Our setting and study design was advantageous for a variety of reasons. There is a low to moderate prevalence of HIV, making results generalizable to a wide number of settings that are likely to renew and expand HIV prevention efforts after the release of the 2006 CDC guidelines for HIV testing in healthcare settings.  While representing an urban area of considerable size, the vast majority of HIV positive patients in the region are cared for by a single HIV treatment center. There is a highly active emergency department based HIV screening program in the area, allowing preliminary assessment of the potential importance of recently expanded CDC emphasis on emergency departments. [11,12] Our study design allowed a relatively robust sample size without the time and expense required to construct a prospective surveillance system. Also, duplication of new diagnoses by testing the same patient in different care settings was not a factor.
A primary limitation of our work is the use of records from an HIV treatment center to identify study subjects. Our analysis only indirectly equates testing venue with the testing strategies employed by those venues. Our methods did not assess the total number of tests performed or the costs of service provided for any venues. Similarly, we cannot account for diagnosed patients who never received their results or were not linked to the regional specialty care clinic. Some of these patients may have remained in, or been linked to, an alternative and appropriate patient-provider relationship. Because advanced illness would more reliably lead to contact with the HIV treatment center, our inclusion criteria would be biased in favor of those with advanced illness; the net result would be a greater representation of diagnoses arising from settings that test late in the course of illness, such as hospitals.
Another important limitation of our work is that direct assessment of screening versus diagnostic testing was not possible. Nonetheless, we have broadly grouped testing venues by the patterns of testing and patient populations that are likely to have been present during the study period. We suggest that these patterns mirror what is likely the case on a national basis. Testing by medical providers in the absence of dedicated screening efforts is likely to be primarily based on signs and symptoms of illness. This diagnostic testing has been consistently shown to lead to later diagnosis. [2,11] Not surprisingly, testing by hospitals was especially likely to identify patients with symptomatic HIV and very low initial CD4+ counts. Testing by publicly funded programs is far more likely to be a result of screening based on patient request or recognized risk factors, and accordingly leads to earlier diagnosis than diagnostic testing [2,11].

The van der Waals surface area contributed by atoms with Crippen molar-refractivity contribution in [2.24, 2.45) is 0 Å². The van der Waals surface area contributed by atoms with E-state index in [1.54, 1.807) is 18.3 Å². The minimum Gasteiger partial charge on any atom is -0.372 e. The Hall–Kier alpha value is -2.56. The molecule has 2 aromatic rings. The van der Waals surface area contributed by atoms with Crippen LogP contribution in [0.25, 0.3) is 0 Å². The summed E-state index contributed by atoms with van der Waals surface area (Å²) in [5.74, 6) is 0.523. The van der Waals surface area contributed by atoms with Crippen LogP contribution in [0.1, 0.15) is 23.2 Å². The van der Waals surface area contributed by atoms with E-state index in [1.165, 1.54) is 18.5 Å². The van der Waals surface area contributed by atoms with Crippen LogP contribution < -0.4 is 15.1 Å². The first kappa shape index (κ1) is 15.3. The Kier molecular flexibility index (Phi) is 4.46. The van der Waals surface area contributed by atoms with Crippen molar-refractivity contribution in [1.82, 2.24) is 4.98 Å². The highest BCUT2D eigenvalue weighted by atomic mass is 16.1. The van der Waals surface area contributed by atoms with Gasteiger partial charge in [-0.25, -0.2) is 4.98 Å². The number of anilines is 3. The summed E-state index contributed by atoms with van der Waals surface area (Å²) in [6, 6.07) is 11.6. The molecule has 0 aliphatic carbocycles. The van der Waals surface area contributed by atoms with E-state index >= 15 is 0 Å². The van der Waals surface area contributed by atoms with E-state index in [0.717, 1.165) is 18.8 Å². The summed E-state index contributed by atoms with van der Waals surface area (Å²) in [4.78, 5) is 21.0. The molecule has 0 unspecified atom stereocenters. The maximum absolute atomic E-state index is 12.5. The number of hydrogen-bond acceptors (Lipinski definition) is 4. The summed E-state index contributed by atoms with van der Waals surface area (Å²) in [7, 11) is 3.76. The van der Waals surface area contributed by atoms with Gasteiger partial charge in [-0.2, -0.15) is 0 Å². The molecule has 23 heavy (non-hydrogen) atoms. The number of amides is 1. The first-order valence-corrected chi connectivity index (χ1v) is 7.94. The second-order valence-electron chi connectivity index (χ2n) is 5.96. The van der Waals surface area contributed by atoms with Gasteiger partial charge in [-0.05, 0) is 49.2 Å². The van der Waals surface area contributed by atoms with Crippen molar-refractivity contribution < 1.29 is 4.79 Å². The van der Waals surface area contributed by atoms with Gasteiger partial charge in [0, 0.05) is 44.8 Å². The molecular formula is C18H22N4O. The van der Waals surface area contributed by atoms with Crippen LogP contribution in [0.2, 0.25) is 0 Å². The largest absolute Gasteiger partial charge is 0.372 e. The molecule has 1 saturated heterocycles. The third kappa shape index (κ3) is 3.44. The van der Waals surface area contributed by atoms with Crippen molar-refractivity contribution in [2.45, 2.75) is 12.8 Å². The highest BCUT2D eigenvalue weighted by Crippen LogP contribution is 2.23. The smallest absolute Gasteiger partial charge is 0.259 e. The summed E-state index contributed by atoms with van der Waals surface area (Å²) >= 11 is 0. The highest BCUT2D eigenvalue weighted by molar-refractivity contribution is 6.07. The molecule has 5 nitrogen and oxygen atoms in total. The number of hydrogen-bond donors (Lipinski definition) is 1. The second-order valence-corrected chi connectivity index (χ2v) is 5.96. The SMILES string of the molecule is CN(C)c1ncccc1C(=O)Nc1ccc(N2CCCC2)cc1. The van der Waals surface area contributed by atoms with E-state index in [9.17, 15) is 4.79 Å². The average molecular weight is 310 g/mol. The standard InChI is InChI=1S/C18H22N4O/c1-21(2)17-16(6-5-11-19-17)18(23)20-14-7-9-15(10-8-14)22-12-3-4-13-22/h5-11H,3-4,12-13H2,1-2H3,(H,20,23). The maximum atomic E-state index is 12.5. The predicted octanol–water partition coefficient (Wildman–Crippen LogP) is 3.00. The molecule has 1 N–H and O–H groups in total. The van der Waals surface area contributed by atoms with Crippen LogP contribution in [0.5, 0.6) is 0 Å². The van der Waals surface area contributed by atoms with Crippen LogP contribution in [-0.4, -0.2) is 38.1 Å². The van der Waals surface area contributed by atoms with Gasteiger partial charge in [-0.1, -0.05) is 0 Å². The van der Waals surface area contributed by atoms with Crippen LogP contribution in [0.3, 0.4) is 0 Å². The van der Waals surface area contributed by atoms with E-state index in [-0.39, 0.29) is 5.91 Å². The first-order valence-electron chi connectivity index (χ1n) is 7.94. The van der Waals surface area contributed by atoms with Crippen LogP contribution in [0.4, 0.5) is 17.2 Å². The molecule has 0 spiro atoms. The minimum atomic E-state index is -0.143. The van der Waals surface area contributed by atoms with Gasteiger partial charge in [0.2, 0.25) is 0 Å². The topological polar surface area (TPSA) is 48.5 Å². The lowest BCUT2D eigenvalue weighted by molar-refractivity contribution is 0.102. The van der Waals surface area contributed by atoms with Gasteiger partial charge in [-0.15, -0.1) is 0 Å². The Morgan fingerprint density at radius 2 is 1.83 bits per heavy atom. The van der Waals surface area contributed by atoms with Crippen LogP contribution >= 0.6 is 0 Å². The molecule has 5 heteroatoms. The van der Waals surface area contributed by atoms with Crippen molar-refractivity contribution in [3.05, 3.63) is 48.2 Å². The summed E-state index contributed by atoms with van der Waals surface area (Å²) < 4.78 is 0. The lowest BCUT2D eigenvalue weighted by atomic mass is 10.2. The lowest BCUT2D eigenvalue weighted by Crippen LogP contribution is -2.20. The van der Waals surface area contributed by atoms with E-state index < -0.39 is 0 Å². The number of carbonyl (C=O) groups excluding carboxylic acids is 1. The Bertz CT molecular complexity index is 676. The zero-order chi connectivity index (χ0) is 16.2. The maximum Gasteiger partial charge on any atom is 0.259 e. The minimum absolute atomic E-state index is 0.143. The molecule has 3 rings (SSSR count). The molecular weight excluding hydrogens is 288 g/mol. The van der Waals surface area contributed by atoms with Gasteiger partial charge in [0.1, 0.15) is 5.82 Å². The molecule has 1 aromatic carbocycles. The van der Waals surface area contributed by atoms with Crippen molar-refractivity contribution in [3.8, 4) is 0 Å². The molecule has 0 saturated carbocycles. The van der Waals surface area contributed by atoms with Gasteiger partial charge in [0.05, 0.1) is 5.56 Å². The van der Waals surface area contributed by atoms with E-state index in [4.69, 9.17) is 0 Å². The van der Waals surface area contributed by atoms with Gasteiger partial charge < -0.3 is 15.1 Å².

The inclusion criteria of our study may also be subject to scrutiny. We assumed all patients to be newly diagnosed if there was no direct indication to the contrary. Several patients could have tested positive months or even years prior to the positive test that ultimately led them to the infectious disease center. This too would bias our results in favor of later diagnosis. However, if there is no chart record of prior tests, patient awareness of those tests, or medical care based on those tests, then the importance of prior testing, even if it did occur, may be suspect. In this sense, a repeat positive test might still be considered a new diagnosis if it led to subsequent actions where there had been none previously.
The emergency department program was considered separately due to its unique approach. During the study period, this emergency department program was the only known healthcare setting with a large scale dedicated screening effort. Notably this program was funded by the local health department and involved health counselor screening for HIV risk. [15,16] However, the setting also provided access to patients with acute medical illness and accepted referrals from medical providers for testing based on signs and symptoms potentially suggestive of HIV. Overall, the median CD4 for the emergency department screening program was lower than anticipated, both in absolute terms and relative to other regional screening efforts. While this finding prompts many questions, it should not be interpreted as inhibitory to the increased interest in emergency department based HIV testing. Because emergency departments see both acutely ill patients and disadvantaged populations that seek emergency department care for more routine health needs, it is likely that diagnosis will result from both diagnostic testing leading to late diagnosis and screening leading to early diagnosis. Indeed, among those patients for whom a testing indication was recorded, roughly half were for symptoms consistent with AIDS and half were based on risk factors or patient request. It is also notable that, despite the support of the local health department, available resources allowed only a small proportion of the eligible emergency department population to be tested [15,16].